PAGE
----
This week we’re going to take a look at the market for various positions that the Pirates may be interested in this offseason. Today’s article will look at the market for starting pitchers.
While the market for catchers is weak and the market for corner infielders/outfielders is slightly above-average, the starting pitcher market is rather deep.
Whether you think the Pirates will actively pursue a starting pitcher this offseason depends on your ideas on two pieces of data:
1) If you think the Pirates will non-tender Jeff Karstens. If Karstens is non-tendered, the Pirates will have three holdovers in Burnett, Rodriguez, and McDonald. The Pirates will have to fill two slots in the rotation, whether using internal options or new acquisitions. If Karstens stays, then the Pirates would only have one opening that could be filled by Jeff Locke and/or Kyle McPherson.
2) What you think of Jeff Locke and Kyle McPherson. Under the Karstens gets non-tendered scenario, the Pirates could turn to Locke and McPherson to fill the last 2 slots, especially if Gerrit Cole is ready for the majors at mid-season. If you think the Pirates can hold the fort with these guys until Cole is ready, then you probably don’t think the Pirates need a pitcher.
The free agent market for pitchers has a wide variety of pitchers available throughout the whole price range spectrum. Here are some of the highlights:
Zack Greinke — Greinke is the belle of the ball for starting pitchers this year. Greinke is presumably going to get $20M+/year over 5-6 years, so that puts him out of the Pirates’ price range.
Ryan Dempster — Dempster has been a very durable and effective pitcher for the past few years, consistently posting 3 WAR seasons. Dempster will be 36 in 2013, so I can’t endorse giving Dempster more than a 1 year deal. Dempster enjoyed his time in Chicago, so it wouldn’t be a surprise to see him end up back there.
Edwin Jackson — Much like the ronin of the Far East feudal days, Jackson has been a man without a home despite posting solid numbers and logging large numbers of innings. The Pirates courted Jackson, 29 in 2013, last offseason and offered a multi-year deal, but Jackson signed a 1 year deal with the Nationals instead. Perhaps the two sides can get together this offseason.
Anibal Sanchez — Sanchez has logged just under 200 innings each of the last 3 years and posted K/9′s in the high 7′s. Sanchez, 29 in 2013, has been very consistent in his ERA (3.55, 3.67, 3.86) and his FIP (3.32, 3.35, 3.53) over the past 3 years, as well. He has been rumored to be asking for a six year, $90 M deal, which would put him just out of the Pirates’ price range.
There are some intriguing buy-low candidates in the form of Scott Baker, Francisco Liriano, and Dan Haren. Each of those pitchers, though, have varying degrees of injury concerns.
Jair Jurrjens — Jurrjens has been downsliding since his 215 inning effort in 2009. Last year he split his time between Atlanta and AAA and wasn’t particularly effective at either stop. Jurrjens is not the kind of pitcher that the Pirates should be depending on at the start of the season in the rotation.
The trade market could actually prove to be more robust than the free agent market, as the rumor mill has already added some key names early in the offseason.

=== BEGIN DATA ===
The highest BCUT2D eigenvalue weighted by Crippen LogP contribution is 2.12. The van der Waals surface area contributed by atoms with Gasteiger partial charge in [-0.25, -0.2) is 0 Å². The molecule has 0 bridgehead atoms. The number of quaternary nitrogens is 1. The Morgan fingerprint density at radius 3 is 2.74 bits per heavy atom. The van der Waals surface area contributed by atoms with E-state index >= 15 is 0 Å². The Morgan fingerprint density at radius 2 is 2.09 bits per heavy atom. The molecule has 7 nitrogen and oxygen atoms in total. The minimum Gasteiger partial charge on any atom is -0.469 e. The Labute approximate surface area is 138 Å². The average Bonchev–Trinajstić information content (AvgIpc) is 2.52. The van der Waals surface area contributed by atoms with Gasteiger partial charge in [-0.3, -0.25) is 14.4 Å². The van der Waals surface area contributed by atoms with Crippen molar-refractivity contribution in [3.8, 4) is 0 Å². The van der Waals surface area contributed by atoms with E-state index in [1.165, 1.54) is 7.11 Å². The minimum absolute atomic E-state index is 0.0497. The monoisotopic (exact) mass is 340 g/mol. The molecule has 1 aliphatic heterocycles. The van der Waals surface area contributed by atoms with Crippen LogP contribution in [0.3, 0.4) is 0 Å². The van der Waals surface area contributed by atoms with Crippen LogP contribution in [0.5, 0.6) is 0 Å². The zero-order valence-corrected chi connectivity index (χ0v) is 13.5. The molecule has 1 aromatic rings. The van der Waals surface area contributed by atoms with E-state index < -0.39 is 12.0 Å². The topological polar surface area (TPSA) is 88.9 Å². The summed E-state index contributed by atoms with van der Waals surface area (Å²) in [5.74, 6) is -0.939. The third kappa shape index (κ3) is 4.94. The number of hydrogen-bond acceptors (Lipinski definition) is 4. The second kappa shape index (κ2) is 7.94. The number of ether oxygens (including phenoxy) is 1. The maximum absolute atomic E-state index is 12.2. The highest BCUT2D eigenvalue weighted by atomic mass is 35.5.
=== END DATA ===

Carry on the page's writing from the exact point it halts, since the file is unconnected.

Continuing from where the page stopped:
Tampa Bay — It must be frustrating to be a Rays fan. The Rays have a coveted young rotation and have been extremely competitive in the AL East the last 5 years. But thanks to an awful stadium in an awful location that makes it difficult for the fanbase to access, the Rays are continually forced to trade away talent to stay competitive on an ultra-low payroll. This year speculation has already started about James Shields. Shields is a workhorse that has pitched well over 200 innings each of the last 6 years. His $10.25M option for 2013 and $12M option for 2014 (plus some unknown bonus incentives) will make him a steal for whatever team may end up with him. Jeremy Hellickson is also rumored to be on the block, but he is clearly the 2nd choice behind Shields, even though Hellickson has more years of control and yet to reach arbitration.
Chicago White Sox — The White Sox picked up Gavin Floyd’s $9.5M option for 2013, but he could be traded to help re-allocate payroll for Chicago. Floyd is a solid mid-rotation option that will upgrade someone’s rotation.
New York Mets — The Mets picked up R.A. Dickey’s ultra-affordable $5M option for 2013, but if a long term deal can’t be reached, the Mets may try and trade the 38-year old knuckleballer. The Cy Young finalist may be at the peak of his value this offseason and could land a series of prospects for the Mets.
Cleveland — Although the Indians hired Terry Francona and seemingly saying that they wanted to contend sooner rather than later, the Indians have a number of players that may be traded this offseason to hasten their rebuild. Sinkerballer Justin Masterson is one of those players. Masterson, 28 in 2013, regressed last season but he may be re-energized to be with Terry Francona again. Masterson still has 2 years of control left before free agency.
Arizona — In one of the stranger early developments of the offseason, a report surfaced that Trevor Bauer is on the trading block, although the report has been denied by the Diamondbacks. It’s not entirely surprising, though, as GM Kevin Towers said that Bauer was “stubborn” when he demoted him this summer. That could easily be code for “uncoachable” as the eccentric Bauer believes strongly in his theories of pitch tunneling, effective velocity, extreme long toss, and workout regimen that he developed himself. Gerrit Cole’s former UCLA teammate and fellow 2011 draft pick could improve someone’s rotation, but it will be interesting to see what his market value is at this point, if he’s even on the block at all.